Spiced roasted parsnips with saffron cauliflower puree, almond picada

Posted On January 23, 2020 By Kathryn

When roast parsnips are a side dish, I always find myself wanting more. They are too good just to be an acompaniment – here they take centre stage.

They are served atop a silky smooth saffron cauliflower puree and the whole dish is garnished liberally with a crunchy almond picada, flavoured with aromatic smoked garlic.

You can’t beat root veg in winter, and this recipe transforms two everyday veggies into something really special.


You may also like my recipe for Sweet Potato Gnocchi with Smashed Broad Beans and Sage Butter and for The Quickest Tomato Soup


Photography by Catherine Frawley 

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Roasted Parsnips


Serves 4

3 tbsp olive oil

1/2 tsp coriander seed

1 tsp cumin seed

3/4 tsp chilli flakes

1 tsp black mustard seeds

5 sprigs of thyme, leaves picked

3 large parsnips, peeled and cut into long thin wedges

1 1/2 tbsp honey

generous pinch of salt and pepper

Cauliflower Puree


Serves 4

1 small head of cauliflower, about 800g

roughly 1 litre of vegetable stock (enough to cover the cauliflower)

pinch of saffron

3 paired strips of lemon rind

pinch of sugar

salt and pepper


Serves 4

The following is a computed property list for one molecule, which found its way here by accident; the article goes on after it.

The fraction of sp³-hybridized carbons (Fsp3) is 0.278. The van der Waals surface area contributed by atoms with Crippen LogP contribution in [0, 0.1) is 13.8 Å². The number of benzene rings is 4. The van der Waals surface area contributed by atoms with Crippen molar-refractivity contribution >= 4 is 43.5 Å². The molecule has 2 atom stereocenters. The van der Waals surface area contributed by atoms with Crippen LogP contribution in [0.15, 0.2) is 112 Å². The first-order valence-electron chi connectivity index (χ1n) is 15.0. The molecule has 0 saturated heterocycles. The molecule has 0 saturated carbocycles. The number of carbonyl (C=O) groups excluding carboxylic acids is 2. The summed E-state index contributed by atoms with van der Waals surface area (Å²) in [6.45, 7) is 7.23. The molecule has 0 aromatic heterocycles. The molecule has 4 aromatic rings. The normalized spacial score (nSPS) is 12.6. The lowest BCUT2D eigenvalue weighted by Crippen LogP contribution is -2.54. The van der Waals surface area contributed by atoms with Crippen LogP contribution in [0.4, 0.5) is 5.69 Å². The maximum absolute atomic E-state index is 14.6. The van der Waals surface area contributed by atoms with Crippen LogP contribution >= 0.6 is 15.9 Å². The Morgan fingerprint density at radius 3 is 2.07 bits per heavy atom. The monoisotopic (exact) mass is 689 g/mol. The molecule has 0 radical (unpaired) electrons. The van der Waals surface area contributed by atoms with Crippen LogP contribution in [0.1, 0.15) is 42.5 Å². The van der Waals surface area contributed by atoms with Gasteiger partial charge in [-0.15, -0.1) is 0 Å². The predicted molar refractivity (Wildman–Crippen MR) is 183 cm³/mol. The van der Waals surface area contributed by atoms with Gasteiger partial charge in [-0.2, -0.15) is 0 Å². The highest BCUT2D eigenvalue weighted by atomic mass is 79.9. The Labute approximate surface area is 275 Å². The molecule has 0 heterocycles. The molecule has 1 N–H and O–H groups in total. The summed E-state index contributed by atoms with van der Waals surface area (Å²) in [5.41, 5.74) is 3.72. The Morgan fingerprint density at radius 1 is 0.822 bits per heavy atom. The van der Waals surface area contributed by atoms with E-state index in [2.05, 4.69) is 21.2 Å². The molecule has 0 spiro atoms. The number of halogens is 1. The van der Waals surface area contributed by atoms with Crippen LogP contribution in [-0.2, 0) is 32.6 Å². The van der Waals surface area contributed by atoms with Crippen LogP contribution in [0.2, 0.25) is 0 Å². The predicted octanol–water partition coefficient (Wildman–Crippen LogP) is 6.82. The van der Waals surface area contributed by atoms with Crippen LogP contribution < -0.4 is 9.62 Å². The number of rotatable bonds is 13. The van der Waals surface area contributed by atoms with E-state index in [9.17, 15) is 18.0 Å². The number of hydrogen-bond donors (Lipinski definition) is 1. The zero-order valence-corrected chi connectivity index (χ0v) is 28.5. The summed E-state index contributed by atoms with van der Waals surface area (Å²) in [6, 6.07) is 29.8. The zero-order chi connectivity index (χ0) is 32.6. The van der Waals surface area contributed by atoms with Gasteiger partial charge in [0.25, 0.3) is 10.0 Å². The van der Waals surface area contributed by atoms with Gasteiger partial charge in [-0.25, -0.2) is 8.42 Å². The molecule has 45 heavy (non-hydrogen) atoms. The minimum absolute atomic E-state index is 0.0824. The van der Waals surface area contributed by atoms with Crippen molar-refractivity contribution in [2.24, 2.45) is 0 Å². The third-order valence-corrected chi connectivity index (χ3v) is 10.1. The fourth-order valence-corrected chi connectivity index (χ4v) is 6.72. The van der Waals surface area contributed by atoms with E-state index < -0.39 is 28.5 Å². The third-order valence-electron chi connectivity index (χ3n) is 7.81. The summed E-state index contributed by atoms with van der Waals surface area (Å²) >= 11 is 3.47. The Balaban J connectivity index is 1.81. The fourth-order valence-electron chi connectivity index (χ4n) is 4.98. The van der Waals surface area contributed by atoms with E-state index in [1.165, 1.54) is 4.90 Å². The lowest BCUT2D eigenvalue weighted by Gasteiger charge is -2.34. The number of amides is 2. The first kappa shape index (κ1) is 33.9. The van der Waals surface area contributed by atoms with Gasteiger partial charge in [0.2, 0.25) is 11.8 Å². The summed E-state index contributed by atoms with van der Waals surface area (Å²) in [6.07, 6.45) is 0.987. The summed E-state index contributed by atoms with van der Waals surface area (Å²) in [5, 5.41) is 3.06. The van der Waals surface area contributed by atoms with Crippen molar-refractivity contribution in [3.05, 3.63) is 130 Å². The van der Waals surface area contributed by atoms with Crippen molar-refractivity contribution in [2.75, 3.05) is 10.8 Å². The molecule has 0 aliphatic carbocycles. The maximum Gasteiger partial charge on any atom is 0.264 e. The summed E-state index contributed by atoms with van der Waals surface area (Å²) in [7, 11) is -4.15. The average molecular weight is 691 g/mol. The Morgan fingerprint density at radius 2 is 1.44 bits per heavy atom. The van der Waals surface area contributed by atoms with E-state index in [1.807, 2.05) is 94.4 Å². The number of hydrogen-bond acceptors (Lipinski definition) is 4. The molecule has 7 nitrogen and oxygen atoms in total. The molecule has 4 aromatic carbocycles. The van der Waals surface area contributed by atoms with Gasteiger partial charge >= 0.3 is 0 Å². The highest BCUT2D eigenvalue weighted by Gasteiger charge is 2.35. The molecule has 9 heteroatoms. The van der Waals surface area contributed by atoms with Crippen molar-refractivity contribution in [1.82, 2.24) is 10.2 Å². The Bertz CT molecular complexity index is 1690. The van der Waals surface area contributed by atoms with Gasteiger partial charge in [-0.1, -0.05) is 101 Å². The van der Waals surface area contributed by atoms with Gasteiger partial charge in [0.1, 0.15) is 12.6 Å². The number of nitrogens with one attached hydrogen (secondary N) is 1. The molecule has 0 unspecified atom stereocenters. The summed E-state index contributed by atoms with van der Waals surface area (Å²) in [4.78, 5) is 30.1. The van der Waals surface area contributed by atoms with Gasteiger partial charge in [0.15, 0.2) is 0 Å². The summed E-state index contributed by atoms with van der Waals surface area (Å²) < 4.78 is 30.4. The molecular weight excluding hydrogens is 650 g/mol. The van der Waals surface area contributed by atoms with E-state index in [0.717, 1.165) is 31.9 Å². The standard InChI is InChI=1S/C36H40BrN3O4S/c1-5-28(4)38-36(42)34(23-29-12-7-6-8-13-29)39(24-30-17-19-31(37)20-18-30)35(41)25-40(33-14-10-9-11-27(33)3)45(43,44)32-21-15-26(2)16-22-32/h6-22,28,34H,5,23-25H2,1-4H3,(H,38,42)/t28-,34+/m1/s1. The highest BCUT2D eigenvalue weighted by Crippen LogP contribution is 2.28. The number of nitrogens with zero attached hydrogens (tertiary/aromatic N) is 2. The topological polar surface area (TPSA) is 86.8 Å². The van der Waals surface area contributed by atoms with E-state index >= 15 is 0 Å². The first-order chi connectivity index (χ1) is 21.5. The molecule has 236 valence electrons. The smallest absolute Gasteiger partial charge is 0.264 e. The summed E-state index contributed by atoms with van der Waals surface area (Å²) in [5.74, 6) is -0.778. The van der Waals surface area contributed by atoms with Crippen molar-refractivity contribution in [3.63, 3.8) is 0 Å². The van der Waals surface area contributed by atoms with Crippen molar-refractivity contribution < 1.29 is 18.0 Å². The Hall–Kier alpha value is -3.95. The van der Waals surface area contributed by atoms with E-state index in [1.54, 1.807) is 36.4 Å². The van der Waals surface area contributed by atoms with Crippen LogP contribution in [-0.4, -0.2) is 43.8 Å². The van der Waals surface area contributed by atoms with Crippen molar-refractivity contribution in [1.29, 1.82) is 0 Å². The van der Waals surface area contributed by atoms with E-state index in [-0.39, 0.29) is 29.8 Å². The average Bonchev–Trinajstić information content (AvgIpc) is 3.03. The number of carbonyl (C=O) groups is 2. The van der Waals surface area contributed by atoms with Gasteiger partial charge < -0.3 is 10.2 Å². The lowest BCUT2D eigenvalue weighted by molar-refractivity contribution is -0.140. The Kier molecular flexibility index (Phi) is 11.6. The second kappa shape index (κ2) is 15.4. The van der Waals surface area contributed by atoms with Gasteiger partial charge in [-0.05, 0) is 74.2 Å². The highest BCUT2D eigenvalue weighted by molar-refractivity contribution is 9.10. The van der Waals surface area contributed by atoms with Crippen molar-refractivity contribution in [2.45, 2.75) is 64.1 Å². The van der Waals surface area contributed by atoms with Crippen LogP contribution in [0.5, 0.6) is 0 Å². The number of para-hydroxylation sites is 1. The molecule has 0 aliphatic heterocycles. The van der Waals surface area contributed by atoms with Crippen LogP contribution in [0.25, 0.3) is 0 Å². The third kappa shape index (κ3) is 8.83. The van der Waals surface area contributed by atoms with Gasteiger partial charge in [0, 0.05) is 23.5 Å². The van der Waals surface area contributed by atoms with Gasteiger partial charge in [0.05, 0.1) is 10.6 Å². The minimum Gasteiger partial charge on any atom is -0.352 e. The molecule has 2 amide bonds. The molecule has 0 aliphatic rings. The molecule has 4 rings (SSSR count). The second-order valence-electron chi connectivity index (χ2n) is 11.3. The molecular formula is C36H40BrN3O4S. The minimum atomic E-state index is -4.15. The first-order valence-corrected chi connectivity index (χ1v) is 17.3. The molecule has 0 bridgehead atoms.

60g blanched almonds, toasted

3 tbsp flat leaf parsley, roughly chopped

1 tsp thyme, leaves picked and chopped

25g toasted stale bread, blitzed into rough breadcrumbs

3 tbsp olive oil

1 clove of smoked garlic, finely grated (use normal if you can’t find smoked)

zest of 1/2 lemon and 1 tsp juice


  1. Preheat the oven to 200’C. Mix the oil with the coriander seed, cumin seed, chilli flakes, mustard seed, thyme, salt and pepper. Place the parsnips onto a large baking tray, pour the seasoned oil all over and toss to thoroughly coat the vegetables. Roast for 20 minutes, turning half way through to ensure even browning. Pour the honey all over, toss again and roast for a further 10 miniutes.
  2. While the parsnips are roasting, break the cauliflower into small florets, cover with the stock and add the saffron and lemon rind. Bring to the boil and simmer for 20 minutes, or until soft. Drain, reserving some of the stock. Transfer to a blender and blitz until as smooth as possible. You want quite a thick consistency - usually there is enough liquid retained in the cauliflower to give you this, but add a touch of stock if necessary. Add a pinch of sugar and season to taste. Keep warm.
  3. Toast the almonds in a dry fruing pan until they are a deep golden colour, and when cool enough to handle, roughly chop. Mix with the remaining ingredients, and season to taste.
  4. Serve a generous spooonful of puree, topped with the crispy parsnips and generously garnished with the almond picada.